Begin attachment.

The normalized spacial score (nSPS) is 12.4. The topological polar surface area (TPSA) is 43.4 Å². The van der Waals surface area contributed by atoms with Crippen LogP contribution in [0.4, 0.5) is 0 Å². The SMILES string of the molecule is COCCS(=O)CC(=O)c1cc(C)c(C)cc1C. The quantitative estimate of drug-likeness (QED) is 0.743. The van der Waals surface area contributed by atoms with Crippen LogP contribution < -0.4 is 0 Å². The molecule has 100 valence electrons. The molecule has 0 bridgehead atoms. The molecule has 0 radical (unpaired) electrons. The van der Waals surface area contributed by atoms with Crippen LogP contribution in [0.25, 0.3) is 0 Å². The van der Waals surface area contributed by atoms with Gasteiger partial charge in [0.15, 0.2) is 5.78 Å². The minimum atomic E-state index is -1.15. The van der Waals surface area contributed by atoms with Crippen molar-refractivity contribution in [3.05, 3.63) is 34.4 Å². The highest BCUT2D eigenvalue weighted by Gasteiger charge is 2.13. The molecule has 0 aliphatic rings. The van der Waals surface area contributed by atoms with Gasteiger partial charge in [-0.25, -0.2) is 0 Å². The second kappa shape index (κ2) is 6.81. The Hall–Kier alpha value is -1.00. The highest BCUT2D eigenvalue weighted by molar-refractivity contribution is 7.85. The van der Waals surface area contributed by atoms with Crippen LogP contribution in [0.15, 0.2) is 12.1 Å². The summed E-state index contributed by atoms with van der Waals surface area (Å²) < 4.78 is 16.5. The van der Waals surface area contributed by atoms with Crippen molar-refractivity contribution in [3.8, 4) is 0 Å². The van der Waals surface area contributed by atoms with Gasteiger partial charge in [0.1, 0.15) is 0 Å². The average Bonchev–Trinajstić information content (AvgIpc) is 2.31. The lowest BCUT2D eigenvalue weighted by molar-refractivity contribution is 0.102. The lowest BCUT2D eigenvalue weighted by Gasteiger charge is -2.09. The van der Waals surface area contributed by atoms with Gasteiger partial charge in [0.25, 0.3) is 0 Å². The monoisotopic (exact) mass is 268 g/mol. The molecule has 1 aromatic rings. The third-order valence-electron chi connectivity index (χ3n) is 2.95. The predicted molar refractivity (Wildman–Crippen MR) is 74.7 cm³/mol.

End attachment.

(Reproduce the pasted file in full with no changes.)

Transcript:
The normalized spacial score (nSPS) is 12.4. The topological polar surface area (TPSA) is 43.4 Å². The van der Waals surface area contributed by atoms with Crippen LogP contribution in [0.4, 0.5) is 0 Å². The SMILES string of the molecule is COCCS(=O)CC(=O)c1cc(C)c(C)cc1C. The quantitative estimate of drug-likeness (QED) is 0.743. The van der Waals surface area contributed by atoms with Crippen LogP contribution < -0.4 is 0 Å². The molecule has 100 valence electrons. The molecule has 0 bridgehead atoms. The molecule has 0 radical (unpaired) electrons. The van der Waals surface area contributed by atoms with Crippen LogP contribution in [0.25, 0.3) is 0 Å². The van der Waals surface area contributed by atoms with Gasteiger partial charge in [0.15, 0.2) is 5.78 Å². The minimum atomic E-state index is -1.15. The van der Waals surface area contributed by atoms with Crippen molar-refractivity contribution in [3.05, 3.63) is 34.4 Å². The highest BCUT2D eigenvalue weighted by Gasteiger charge is 2.13. The molecule has 0 aliphatic rings. The van der Waals surface area contributed by atoms with Gasteiger partial charge in [-0.25, -0.2) is 0 Å². The second kappa shape index (κ2) is 6.81. The Hall–Kier alpha value is -1.00. The highest BCUT2D eigenvalue weighted by molar-refractivity contribution is 7.85. The van der Waals surface area contributed by atoms with Crippen LogP contribution in [0.15, 0.2) is 12.1 Å². The summed E-state index contributed by atoms with van der Waals surface area (Å²) < 4.78 is 16.5. The van der Waals surface area contributed by atoms with Crippen molar-refractivity contribution in [3.8, 4) is 0 Å². The van der Waals surface area contributed by atoms with Gasteiger partial charge in [0.1, 0.15) is 0 Å². The average Bonchev–Trinajstić information content (AvgIpc) is 2.31. The lowest BCUT2D eigenvalue weighted by molar-refractivity contribution is 0.102. The lowest BCUT2D eigenvalue weighted by Gasteiger charge is -2.09. The van der Waals surface area contributed by atoms with Gasteiger partial charge in [0.25, 0.3) is 0 Å². The monoisotopic (exact) mass is 268 g/mol. The molecule has 1 aromatic rings. The third-order valence-electron chi connectivity index (χ3n) is 2.95. The predicted molar refractivity (Wildman–Crippen MR) is 74.7 cm³/mol.